Slamdance Review: La Bare
Preconceived notions about the male entertainment industry can drive some viewers away from film content, and I myself had little interest in seeing Magic Mike when it was released in 2012. However, a timely discussion with local filmmaker Richard Linklater about Matthew McConaughey's stellar roles of that preceding year led to his recommendation of Magic Mike due to the depth of McConaughey's performance as male strip club owner Dallas.
Joe Manganiello co-starred as Big Dick Richie in the film, which became a smash hit. Manganiello was so inspired by the discussions about the film's related topics of "objectification and post-feminist relations between the sexes" and interest in the characters that he and his brother Nick Manganiello decided to capture the men's stories themselves. The 3:59 Incorporated production team went to the birthplace of male entertainment -- the first La Bare club in Dallas, Texas, which has been open since 1978 -- resulting in their documentary, La Bare.
The men of La Bare are each unique and engaging in their own right. First up is the veteran Randy "Master Blaster" Ricks, a self-professed "205 lbs of twisted steel and sex appeal" who has danced at the club since its opening. His elderly mother Mary Lou supports him in his endeavors, even helping to run a side strip-o-gram service. Backing up Randy are the younger generation who go by first-name-only nicknames -- "Channing," "Chase," "Cesar," for example -- and who come from various backgrounds, including ex-military.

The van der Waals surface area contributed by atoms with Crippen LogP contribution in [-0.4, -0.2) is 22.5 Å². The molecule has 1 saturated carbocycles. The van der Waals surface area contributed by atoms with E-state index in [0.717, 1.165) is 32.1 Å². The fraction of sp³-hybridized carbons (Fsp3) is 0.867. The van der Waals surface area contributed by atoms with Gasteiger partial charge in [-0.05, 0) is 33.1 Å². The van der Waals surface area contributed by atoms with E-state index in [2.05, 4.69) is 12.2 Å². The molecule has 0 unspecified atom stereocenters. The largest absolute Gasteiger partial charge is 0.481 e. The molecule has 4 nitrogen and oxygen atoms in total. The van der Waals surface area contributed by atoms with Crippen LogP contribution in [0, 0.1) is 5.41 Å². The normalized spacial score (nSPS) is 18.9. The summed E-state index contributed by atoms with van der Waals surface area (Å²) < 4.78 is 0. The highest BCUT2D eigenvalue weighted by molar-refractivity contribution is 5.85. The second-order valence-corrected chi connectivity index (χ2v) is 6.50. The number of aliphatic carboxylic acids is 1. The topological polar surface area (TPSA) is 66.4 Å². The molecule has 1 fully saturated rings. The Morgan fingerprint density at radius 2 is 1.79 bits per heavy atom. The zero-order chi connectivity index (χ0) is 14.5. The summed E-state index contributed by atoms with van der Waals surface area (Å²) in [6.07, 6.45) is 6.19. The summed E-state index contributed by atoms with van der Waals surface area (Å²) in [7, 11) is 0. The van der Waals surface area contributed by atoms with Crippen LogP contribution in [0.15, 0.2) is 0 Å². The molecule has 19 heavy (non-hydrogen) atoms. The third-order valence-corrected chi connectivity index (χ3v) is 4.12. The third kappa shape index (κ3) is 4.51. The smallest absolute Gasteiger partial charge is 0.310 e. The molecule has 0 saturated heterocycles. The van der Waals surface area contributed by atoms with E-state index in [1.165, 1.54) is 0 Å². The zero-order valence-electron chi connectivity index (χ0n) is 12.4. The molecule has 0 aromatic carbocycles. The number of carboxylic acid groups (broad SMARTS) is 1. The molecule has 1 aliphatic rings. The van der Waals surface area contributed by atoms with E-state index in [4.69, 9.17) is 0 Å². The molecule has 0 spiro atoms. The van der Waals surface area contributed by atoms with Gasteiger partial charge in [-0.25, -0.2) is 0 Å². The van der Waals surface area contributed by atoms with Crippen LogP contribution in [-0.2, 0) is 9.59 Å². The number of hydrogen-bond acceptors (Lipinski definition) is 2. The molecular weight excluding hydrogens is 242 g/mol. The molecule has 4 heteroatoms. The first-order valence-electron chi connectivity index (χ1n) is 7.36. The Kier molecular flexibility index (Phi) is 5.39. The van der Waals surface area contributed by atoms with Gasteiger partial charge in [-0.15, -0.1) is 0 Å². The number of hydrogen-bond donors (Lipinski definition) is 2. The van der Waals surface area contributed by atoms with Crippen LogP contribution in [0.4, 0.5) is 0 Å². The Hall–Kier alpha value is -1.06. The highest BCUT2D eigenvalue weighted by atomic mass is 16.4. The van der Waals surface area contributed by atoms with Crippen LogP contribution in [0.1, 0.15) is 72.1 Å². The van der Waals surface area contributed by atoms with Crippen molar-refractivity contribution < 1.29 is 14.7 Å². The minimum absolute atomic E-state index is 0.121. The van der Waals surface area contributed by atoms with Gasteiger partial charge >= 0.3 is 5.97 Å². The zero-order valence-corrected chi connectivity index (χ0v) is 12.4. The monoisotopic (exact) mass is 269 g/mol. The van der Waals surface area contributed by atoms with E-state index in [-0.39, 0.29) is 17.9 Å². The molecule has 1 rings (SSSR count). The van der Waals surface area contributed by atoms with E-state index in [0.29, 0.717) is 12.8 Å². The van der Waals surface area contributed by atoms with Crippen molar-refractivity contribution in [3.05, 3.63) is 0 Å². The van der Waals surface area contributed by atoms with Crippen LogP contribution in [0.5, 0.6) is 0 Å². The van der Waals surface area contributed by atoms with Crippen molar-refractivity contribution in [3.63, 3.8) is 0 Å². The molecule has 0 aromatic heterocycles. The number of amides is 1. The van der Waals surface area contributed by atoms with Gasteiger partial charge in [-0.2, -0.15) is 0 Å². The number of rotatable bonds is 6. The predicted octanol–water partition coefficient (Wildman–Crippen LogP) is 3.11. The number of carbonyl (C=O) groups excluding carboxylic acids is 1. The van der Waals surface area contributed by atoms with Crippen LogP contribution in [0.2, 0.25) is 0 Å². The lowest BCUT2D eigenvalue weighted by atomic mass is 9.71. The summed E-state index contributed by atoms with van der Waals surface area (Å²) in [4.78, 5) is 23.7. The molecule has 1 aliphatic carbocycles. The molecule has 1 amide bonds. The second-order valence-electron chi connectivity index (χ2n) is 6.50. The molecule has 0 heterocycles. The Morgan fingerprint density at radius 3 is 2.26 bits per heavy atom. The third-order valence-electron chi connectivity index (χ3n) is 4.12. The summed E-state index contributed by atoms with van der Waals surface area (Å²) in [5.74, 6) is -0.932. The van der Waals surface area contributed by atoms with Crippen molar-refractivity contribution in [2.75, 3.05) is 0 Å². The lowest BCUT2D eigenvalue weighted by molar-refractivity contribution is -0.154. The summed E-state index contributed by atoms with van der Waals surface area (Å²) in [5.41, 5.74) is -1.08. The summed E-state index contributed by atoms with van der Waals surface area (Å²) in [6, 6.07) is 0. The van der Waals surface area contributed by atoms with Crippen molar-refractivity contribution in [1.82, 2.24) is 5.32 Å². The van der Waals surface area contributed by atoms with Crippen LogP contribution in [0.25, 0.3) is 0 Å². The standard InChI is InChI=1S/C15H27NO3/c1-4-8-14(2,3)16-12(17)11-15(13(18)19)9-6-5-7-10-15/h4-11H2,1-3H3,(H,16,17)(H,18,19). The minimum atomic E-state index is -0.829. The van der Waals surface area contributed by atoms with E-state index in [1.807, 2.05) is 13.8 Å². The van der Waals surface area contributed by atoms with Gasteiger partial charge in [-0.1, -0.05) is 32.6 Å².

Some are fathers, some are in committed relationships, and some are experiencing the freedom and local celebrity status of the male entertainment industry with plenty of temptation. What Manganiello's camera captures is not only the joy and adventure that these men offer to women on a nightly basis, but more importantly the love and loss that these men experience as one of their own is gunned down a few weeks before filming. Many of the film's characters open up about the senseless death of Ruben Riguero aka "Angelo," and the anger and frustration in regards to the acquittal of the assailant.
Filmed entirely in Dallas, the cinematography of La Bare ranges from well-lit and well-framed interviews with its main subjects to intimate cinema verite within the club as well as their homes. In his feature debut, editor Chris Groban weaves together an engaging story with both interviews with the male entertainers and clientele and dance sequences from within the club itself.
La Bare is an enlightening and thought-provoking film that takes viewers behind the scenes of an industry that many too easily dismiss. This documentary is well worth watching for its effective storytelling and respect given to its subjects.
Check out the trailer for La Bare below:
La Bare was acquired by Main Street Films for North America distribution, and will have a limited theatrical release this summer.